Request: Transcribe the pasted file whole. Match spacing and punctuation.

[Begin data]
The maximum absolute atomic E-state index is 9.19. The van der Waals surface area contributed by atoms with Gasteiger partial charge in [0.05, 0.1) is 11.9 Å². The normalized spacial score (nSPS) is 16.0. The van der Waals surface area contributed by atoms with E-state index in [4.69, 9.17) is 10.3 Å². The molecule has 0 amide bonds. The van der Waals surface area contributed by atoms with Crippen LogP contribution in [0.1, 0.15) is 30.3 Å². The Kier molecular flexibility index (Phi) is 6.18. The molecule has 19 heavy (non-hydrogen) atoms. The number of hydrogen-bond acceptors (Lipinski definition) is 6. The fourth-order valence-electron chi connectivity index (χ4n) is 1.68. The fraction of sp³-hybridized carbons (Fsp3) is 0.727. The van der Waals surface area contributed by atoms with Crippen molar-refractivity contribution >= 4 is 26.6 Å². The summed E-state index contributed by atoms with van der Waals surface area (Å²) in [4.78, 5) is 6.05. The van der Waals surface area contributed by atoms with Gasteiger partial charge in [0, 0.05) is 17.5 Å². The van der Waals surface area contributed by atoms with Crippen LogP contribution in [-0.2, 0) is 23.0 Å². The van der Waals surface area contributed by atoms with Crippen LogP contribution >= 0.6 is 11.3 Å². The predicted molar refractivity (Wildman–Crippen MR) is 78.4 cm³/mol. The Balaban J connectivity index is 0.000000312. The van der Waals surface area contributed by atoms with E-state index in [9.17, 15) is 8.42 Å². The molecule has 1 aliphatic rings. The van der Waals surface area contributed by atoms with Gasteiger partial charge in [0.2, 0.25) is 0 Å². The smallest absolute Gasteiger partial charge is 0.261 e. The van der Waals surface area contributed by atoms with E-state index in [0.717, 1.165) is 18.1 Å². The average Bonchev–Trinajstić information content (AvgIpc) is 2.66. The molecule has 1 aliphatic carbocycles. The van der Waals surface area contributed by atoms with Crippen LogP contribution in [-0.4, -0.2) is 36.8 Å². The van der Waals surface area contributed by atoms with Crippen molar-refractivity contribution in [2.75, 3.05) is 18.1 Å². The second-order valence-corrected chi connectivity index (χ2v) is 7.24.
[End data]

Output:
The maximum absolute atomic E-state index is 9.19. The van der Waals surface area contributed by atoms with Gasteiger partial charge in [0.05, 0.1) is 11.9 Å². The normalized spacial score (nSPS) is 16.0. The van der Waals surface area contributed by atoms with E-state index in [4.69, 9.17) is 10.3 Å². The molecule has 0 amide bonds. The van der Waals surface area contributed by atoms with Crippen LogP contribution in [0.1, 0.15) is 30.3 Å². The Kier molecular flexibility index (Phi) is 6.18. The molecule has 19 heavy (non-hydrogen) atoms. The number of hydrogen-bond acceptors (Lipinski definition) is 6. The fourth-order valence-electron chi connectivity index (χ4n) is 1.68. The fraction of sp³-hybridized carbons (Fsp3) is 0.727. The van der Waals surface area contributed by atoms with Crippen molar-refractivity contribution >= 4 is 26.6 Å². The summed E-state index contributed by atoms with van der Waals surface area (Å²) in [4.78, 5) is 6.05. The van der Waals surface area contributed by atoms with Gasteiger partial charge in [0, 0.05) is 17.5 Å². The van der Waals surface area contributed by atoms with Crippen LogP contribution in [-0.2, 0) is 23.0 Å². The van der Waals surface area contributed by atoms with Crippen LogP contribution >= 0.6 is 11.3 Å². The predicted molar refractivity (Wildman–Crippen MR) is 78.4 cm³/mol. The Balaban J connectivity index is 0.000000312. The van der Waals surface area contributed by atoms with E-state index in [9.17, 15) is 8.42 Å². The molecule has 1 aliphatic rings. The van der Waals surface area contributed by atoms with Gasteiger partial charge in [0.2, 0.25) is 0 Å². The smallest absolute Gasteiger partial charge is 0.261 e. The van der Waals surface area contributed by atoms with E-state index in [0.717, 1.165) is 18.1 Å². The average Bonchev–Trinajstić information content (AvgIpc) is 2.66. The molecule has 1 aliphatic carbocycles. The van der Waals surface area contributed by atoms with Crippen LogP contribution in [-0.4, -0.2) is 36.8 Å². The van der Waals surface area contributed by atoms with Crippen molar-refractivity contribution in [2.75, 3.05) is 18.1 Å². The second-order valence-corrected chi connectivity index (χ2v) is 7.24.